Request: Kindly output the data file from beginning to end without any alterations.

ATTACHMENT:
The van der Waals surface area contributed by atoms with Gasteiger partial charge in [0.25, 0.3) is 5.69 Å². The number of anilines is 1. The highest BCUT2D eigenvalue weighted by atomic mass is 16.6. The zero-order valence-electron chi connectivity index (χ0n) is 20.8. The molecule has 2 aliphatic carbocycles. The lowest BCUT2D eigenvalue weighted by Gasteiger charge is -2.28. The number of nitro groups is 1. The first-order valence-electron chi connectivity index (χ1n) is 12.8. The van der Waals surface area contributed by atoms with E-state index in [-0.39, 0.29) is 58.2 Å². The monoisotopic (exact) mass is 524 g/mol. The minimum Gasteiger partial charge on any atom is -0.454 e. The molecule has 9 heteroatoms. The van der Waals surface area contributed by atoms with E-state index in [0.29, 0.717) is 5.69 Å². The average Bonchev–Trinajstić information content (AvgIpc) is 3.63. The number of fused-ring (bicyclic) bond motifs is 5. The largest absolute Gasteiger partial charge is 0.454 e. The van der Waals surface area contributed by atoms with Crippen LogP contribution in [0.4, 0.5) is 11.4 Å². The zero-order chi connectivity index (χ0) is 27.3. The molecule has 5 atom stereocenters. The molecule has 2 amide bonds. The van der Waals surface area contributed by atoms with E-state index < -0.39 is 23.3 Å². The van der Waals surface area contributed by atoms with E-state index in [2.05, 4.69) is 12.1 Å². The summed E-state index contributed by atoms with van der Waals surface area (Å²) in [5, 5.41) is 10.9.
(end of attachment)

The van der Waals surface area contributed by atoms with Gasteiger partial charge in [0.25, 0.3) is 5.69 Å². The number of anilines is 1. The highest BCUT2D eigenvalue weighted by atomic mass is 16.6. The zero-order valence-electron chi connectivity index (χ0n) is 20.8. The molecule has 2 aliphatic carbocycles. The lowest BCUT2D eigenvalue weighted by Gasteiger charge is -2.28. The number of nitro groups is 1. The first-order valence-electron chi connectivity index (χ1n) is 12.8. The van der Waals surface area contributed by atoms with E-state index in [-0.39, 0.29) is 58.2 Å². The monoisotopic (exact) mass is 524 g/mol. The minimum Gasteiger partial charge on any atom is -0.454 e. The molecule has 9 heteroatoms. The van der Waals surface area contributed by atoms with E-state index in [0.29, 0.717) is 5.69 Å². The average Bonchev–Trinajstić information content (AvgIpc) is 3.63. The number of fused-ring (bicyclic) bond motifs is 5. The largest absolute Gasteiger partial charge is 0.454 e. The van der Waals surface area contributed by atoms with Crippen LogP contribution in [0.4, 0.5) is 11.4 Å². The zero-order chi connectivity index (χ0) is 27.3. The molecule has 5 atom stereocenters. The molecule has 2 amide bonds. The van der Waals surface area contributed by atoms with E-state index < -0.39 is 23.3 Å². The van der Waals surface area contributed by atoms with E-state index in [2.05, 4.69) is 12.1 Å². The summed E-state index contributed by atoms with van der Waals surface area (Å²) in [5, 5.41) is 10.9.